Yet, despite the Post’s clear violations of normal journalistic practices, surely, no one there will pay a price, anymore than there was accountability for the Post reporting as flat fact that Iraq was hiding WMD in 2002-2003. Fred Hiatt, the editorial-page editor most responsible for that catastrophic “group think,” is still in the same job today.
Two nights ago, MSNBC’s Chris Matthews featured the spurious Washington Post article in a segment that – like similar rehashes –didn’t bother to get responses from the journalists being slandered.
I found that ironic since Matthews repeatedly scolds journalists for their failure to look skeptically at U.S. government claims about Iraq possessing WMD as justification for the disastrous Iraq War. However, now Matthews joins in smearing journalists who have applied skepticism to U.S. and Western propaganda claims about Syria and/or Ukraine.
While the U.S. Congress and the European Parliament begin to take action to shut down or isolate dissident sources of information – all in the name of “democracy” – a potentially greater danger is that mainstream U.S. news outlets are already teaming up with technology companies, such as Google and Facebook, to impose their own determinations about “truth” on the Internet.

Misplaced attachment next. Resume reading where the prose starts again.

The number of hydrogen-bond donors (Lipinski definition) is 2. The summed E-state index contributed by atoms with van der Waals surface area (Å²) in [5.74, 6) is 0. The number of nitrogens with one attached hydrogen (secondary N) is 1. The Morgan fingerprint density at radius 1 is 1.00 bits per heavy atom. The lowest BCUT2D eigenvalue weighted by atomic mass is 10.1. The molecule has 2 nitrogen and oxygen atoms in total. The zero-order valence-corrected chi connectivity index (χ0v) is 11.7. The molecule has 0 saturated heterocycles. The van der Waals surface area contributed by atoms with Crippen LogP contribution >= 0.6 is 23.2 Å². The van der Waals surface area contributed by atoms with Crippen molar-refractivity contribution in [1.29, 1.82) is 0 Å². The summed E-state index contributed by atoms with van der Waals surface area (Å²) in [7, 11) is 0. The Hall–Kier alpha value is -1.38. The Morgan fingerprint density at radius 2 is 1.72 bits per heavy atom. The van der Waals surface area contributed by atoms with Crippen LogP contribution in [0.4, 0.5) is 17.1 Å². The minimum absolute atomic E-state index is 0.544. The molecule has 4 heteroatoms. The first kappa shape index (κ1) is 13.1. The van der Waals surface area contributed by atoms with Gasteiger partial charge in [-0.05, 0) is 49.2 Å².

Or, as Ignatius puts it in his column reflecting Undersecretary for Public Diplomacy Stengel’s thinking, “The best hope may be the global companies that have created the social-media platforms.
“‘They see this information war as an existential threat,’ says Stengel. … The real challenge for global tech giants is to restore the currency of truth. Perhaps “machine learning” [presumably a reference to algorithms] can identify falsehoods and expose every argument that uses them. Perhaps someday, a human-machine process will create what Stengel describes as a ‘global ombudsman for information.’”
Ministry of Truth
An organization of some 30 mainstream media companies already exists, including not only The Washington Post and The New York Times but also the Atlantic Council-connected Bellingcat, as the emerging arbiters – or ombudsmen – for truth, something Orwell described less flatteringly as a “Ministry of Truth.”
The New York Times has even editorialized in support of Internet censorship, using the hysteria over “fake news” to justify the marginalization or disappearance of dissident news sites.
It now appears that this 1984-ish “MiniTrue” will especially target journalistic skepticism when applied to U.S. government and mainstream media “group thinks.”
Yet, in my four decades-plus in professional journalism, I always understood that skepticism was a universal journalistic principle, one that should be applied in all cases, whether a Republican or a Democrat is in the White House or whether some foreign leader is popular or demonized.
As we have seen in recent years, failure to ask tough questions and to challenge dubious claims from government officials and mainstream media outlets can get lots of people killed, both U.S. soldiers and citizens of countries invaded or destabilized by outsiders.